BUFF 2017: Trent Haaga’s 68 KILL is a Ton of Fun… Until it Isn’t
It’s a fun time to be a fan of genre films.
Thanks to the stellar output of niche labels like Scream! Factory, Vinegar Syndrome, and Arrow Video, there’s no end to the B-movies, cult-films and off-beat genre titles that are easily available to as large an audience as will have them. There films are getting the royal treatment too, with great restorations, and copious extras. And it’s not just physical media (which itself occupies an increasingly smaller piece of the entertainment pie); the internet has created an ease of access to these once hard-to-find obscurities. All you need is a little know-how on where to look, and an entire banquet of genre films spreads out before you.
This subculture of rediscovery, aided by the internet, has spurred a sort of retro-genre revivalism in current independent films as well. The past several years have seen a crop of films that borrow heavily from the analogue past with some pretty interesting and unexpected results; at times with a winking irony, sometimes as heartfelt tribute to the genre auteurs of previous eras. We’re watching the last generation of kids who grew up in video stores become filmmakers. They transitioned to the world-wide-web, consuming everything with equal enthusiasm, excitedly reliving an era they missed by just a couple years, experiencing it by proxy through that era’s cultural artifacts; its television, its films, its music; misremembering and warping it through curation and cult followings. They’ve internalized the conventions, rhythms and visual language of that cinema, and sent it back out to the world as something very familiar, yet changed.
Yesterday’s cultural detritus becomes today cultural capital.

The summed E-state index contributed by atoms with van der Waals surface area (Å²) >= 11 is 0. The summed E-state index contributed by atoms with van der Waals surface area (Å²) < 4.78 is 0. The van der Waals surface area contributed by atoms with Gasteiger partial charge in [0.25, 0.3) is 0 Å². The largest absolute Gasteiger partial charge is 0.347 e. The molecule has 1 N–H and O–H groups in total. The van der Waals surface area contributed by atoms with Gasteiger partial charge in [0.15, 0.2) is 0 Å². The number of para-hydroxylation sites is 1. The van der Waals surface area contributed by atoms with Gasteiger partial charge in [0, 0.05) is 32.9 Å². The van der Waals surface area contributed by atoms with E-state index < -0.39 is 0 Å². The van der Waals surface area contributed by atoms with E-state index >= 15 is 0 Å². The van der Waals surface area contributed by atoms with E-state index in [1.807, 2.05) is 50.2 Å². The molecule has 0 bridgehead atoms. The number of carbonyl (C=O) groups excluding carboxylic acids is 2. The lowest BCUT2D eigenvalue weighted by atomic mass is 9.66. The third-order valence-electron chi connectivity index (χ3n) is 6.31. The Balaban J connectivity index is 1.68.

68 Kill, which debuted at SXSW earlier this year, and just played BUFF, is one such example of warped genre revivalism. It’s a stew of some very recognizable tropes sloshing together and playing against each other, to make something very much its own. And while 68 Kill is a modern looking film, its narrative language is very much rooted in 20th century exploitation. The movie wears it’s rough and dirty genre signifiers like a tough-guy black leather jacket. Trent Haaga, (who previously wrote the screenplay to EL Katz great Cheap Thrills in 2013), knows his way around genre plots. The film pinballs from femme fatale driven neo-noir crime thriller, to road movie, to druggy white trash melodrama, to horror, sometimes within the course of a single scene.
Matthew Gray Gubler, probably most well-known for his role as Dr. Spencer Reid on the CBS television series Criminal Minds, plays Chip, an easily manipulated, put-upon schlub. AnnaLynne McCord plays his dominating, vicious girlfriend Liza. He’s got a job pumping septic tanks, she supplements their income with some prostitution. She gets the idea to steal $68,000 from her john’s safe, and manipulates him into helping her out. The plan is simple; break in, open the safe, take the money and get out. Things go wrong. Horribly, horribly wrong, and Chip finds himself in a quickly escalating situation with casualties piling up, and a hostage in tow.
The robbery/kidnapping sequence is a wonderful set piece which perfectly balances tension and comedy as the increasingly bad situation coincides with Chip’s growing displeasure at being manipulated into doing his girlfriend’s increasingly nefarious bidding. The scene is filled with some very specific, very funny and revealing character moments.
This is before things get really bad, of course. The couple take a detour to visit Liza’s brother, and from here the movie kind of spins out of control. Things take a very unpleasant turn into grisly horror territory, and never truly recover from there.
The Liza character is evil to almost Disney-Villain levels. McCord plays this larger, than life, over-the-top character with relish. Her performance is sharp and funny. But from there, every female character is of the whore, whore-with-a-heart-of-gold, or psycho bitch mold (although I fully support A Girl Walks Home Alone at Nights’s Sheila Vand getting more roles). After the third or fourth bloody death, you start to get the idea that none of this is really meant to be taken seriously. But unfortunately, the film turns into a fratty game of one-upsmanship as Haaga piles outrageousness on top of outrageousness, knowingly pushing the envelope of good taste, and ironically indulging in some pretty vile misogyny for fun.
Ultimately, your enjoyment of the film will kind of hinge on your attitude towards an ironic posturing of over-the-top misogyny and violence. I certainly wouldn’t begrudge you your enjoyment of it. But while I like my comedy like I like my coffee – pitch black and bitter – but using disembowelment, rape, and necrophilia as a character’s comeuppance strikes a pretty sour note with me.
In other words, I found it fun. Until it wasn’t.